I was told by Comcast that there is a law
Politely ask Comcast to produce a copy of the law. They can tell you anything they want, but that doesn't mean that they have an accurate understanding of it. Have you looked at the plat for your property to see if an easement is noted on your property? If not, get down to the courthouse and check it out. The plat of my property and neigborhood, shows the exact placement of easememts. In my case, there is a fifteen foot easement across the rear of my property for local utilities. All electrical, cable, natural gas, sewer, and telephone run behind my house and my neighbors. There is both aerial and buried in this easement. I own the property, but the utilities have the right to use it for their purposes. Go check out your situation.
Around 1990, the cable co. illegally installed cable on my property. The family owns part of a private road that runs along side our house and that is where all the utility lines are. The family got a contract from the cable co. that states we are to receive "free cable services for life."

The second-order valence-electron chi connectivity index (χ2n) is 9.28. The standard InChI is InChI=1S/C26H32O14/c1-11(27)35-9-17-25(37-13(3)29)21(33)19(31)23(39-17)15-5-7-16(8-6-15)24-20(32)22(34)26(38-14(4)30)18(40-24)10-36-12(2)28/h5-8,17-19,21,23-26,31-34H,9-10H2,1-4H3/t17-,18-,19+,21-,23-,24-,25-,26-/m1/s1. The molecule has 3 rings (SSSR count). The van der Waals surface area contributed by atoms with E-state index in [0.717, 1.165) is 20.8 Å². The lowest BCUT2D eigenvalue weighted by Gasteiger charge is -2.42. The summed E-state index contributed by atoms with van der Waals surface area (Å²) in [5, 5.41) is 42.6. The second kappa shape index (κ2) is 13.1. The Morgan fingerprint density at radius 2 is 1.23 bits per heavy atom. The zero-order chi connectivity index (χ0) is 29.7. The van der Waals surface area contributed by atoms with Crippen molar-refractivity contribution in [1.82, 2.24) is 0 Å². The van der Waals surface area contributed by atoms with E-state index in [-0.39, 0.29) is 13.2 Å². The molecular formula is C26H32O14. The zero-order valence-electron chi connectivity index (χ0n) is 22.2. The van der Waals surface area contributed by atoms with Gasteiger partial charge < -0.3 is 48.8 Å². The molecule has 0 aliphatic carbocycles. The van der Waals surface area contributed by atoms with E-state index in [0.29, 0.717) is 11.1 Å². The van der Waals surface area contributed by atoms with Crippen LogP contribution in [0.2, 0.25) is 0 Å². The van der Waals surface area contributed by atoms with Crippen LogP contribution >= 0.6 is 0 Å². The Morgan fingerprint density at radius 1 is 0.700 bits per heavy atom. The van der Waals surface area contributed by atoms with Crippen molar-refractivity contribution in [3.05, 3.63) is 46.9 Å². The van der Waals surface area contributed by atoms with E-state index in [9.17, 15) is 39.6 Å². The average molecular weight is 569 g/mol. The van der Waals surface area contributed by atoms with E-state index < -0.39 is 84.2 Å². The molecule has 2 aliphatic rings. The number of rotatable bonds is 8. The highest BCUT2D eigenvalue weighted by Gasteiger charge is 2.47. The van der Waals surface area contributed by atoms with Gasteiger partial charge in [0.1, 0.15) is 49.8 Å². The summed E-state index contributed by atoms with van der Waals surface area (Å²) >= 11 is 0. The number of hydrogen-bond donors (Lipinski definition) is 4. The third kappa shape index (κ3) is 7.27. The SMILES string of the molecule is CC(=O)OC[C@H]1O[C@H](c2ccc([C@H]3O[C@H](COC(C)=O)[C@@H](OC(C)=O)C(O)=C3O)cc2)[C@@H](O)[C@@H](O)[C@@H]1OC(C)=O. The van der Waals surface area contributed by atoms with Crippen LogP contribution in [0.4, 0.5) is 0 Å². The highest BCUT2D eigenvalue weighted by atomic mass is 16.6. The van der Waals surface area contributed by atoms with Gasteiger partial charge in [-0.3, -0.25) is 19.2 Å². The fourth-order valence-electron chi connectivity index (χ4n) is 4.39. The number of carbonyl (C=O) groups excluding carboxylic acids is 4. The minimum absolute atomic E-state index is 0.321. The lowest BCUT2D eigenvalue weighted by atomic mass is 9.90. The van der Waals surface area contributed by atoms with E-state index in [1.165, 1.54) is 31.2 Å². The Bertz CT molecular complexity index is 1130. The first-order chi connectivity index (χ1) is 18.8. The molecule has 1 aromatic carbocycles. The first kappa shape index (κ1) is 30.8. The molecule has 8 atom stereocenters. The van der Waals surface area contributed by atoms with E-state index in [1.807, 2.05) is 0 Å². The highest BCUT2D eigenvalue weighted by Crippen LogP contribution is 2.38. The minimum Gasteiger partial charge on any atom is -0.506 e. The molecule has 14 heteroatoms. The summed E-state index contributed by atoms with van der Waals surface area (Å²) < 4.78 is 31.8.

Sounds like you entered into a contract with the cable company to me, which might not rise to the level of illegal. Does the cable company provide services to other customers from cable along the route that you provided? Do all of the utilities provide services using this route?
If the power company places their lines underground, the family is worried what will happen with the cable co. contract.
That issue seems to be seperate from your question regarding easement rights. Is the cable company proposing to reroute their cable to another location or what? Explain.
We have very little problem allowing the power company permission so long as the cable co. still honors the contract of "free cable services for life".
Then work a new deal with the cable company to continue to provide free service. If I were the cable company it wouldn't take me too long to come to the conclusion that providng free cable service would be cheaper than a lawsuit. If you go this route, have an attorney draw up the contract for you.
Again, head on down to the courthouse and check out what type of easeent is recorded on your property. If you don't understand it, make an appointment with a local real estate attorney and have them explain it to you.
"Never argue with stupid people, they will drag you down to their level and then beat you with experience." - Mark Twain